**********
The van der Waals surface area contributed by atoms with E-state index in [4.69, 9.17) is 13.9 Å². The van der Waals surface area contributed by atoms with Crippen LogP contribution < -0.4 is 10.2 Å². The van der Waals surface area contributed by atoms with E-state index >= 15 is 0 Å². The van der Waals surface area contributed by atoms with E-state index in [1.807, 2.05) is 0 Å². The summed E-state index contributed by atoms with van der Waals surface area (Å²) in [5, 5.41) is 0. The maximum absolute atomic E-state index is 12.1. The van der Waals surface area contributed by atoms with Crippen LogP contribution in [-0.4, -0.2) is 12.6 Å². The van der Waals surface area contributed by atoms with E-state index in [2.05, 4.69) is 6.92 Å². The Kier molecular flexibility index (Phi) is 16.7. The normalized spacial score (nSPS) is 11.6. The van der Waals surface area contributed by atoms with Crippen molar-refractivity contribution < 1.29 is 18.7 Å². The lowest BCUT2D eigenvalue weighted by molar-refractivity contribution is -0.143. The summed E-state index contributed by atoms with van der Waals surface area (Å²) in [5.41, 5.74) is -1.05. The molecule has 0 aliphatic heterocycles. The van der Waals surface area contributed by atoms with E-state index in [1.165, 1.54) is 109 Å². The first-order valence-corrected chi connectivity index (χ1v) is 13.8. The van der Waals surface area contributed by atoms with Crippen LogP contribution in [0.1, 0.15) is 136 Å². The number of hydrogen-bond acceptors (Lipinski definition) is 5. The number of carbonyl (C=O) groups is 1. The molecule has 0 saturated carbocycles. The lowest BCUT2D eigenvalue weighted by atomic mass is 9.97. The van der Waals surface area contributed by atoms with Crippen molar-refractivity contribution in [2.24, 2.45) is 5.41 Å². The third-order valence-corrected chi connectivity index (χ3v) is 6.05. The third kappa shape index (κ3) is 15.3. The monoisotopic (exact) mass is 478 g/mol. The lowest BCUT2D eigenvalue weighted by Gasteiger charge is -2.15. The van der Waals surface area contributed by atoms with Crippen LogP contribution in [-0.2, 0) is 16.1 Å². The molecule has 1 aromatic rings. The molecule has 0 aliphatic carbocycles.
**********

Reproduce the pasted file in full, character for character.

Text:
The van der Waals surface area contributed by atoms with E-state index in [4.69, 9.17) is 13.9 Å². The van der Waals surface area contributed by atoms with Crippen LogP contribution < -0.4 is 10.2 Å². The van der Waals surface area contributed by atoms with E-state index >= 15 is 0 Å². The van der Waals surface area contributed by atoms with E-state index in [1.807, 2.05) is 0 Å². The summed E-state index contributed by atoms with van der Waals surface area (Å²) in [5, 5.41) is 0. The maximum absolute atomic E-state index is 12.1. The van der Waals surface area contributed by atoms with Crippen LogP contribution in [-0.4, -0.2) is 12.6 Å². The van der Waals surface area contributed by atoms with E-state index in [2.05, 4.69) is 6.92 Å². The Kier molecular flexibility index (Phi) is 16.7. The normalized spacial score (nSPS) is 11.6. The van der Waals surface area contributed by atoms with Crippen molar-refractivity contribution < 1.29 is 18.7 Å². The lowest BCUT2D eigenvalue weighted by molar-refractivity contribution is -0.143. The summed E-state index contributed by atoms with van der Waals surface area (Å²) in [5.41, 5.74) is -1.05. The molecule has 0 aliphatic heterocycles. The van der Waals surface area contributed by atoms with E-state index in [1.165, 1.54) is 109 Å². The first-order valence-corrected chi connectivity index (χ1v) is 13.8. The van der Waals surface area contributed by atoms with Crippen LogP contribution in [0.1, 0.15) is 136 Å². The number of hydrogen-bond acceptors (Lipinski definition) is 5. The number of carbonyl (C=O) groups is 1. The molecule has 0 saturated carbocycles. The lowest BCUT2D eigenvalue weighted by atomic mass is 9.97. The van der Waals surface area contributed by atoms with Crippen molar-refractivity contribution in [2.24, 2.45) is 5.41 Å². The third-order valence-corrected chi connectivity index (χ3v) is 6.05. The third kappa shape index (κ3) is 15.3. The monoisotopic (exact) mass is 478 g/mol. The lowest BCUT2D eigenvalue weighted by Gasteiger charge is -2.15. The van der Waals surface area contributed by atoms with Crippen LogP contribution in [-0.2, 0) is 16.1 Å². The molecule has 1 aromatic rings. The molecule has 0 aliphatic carbocycles.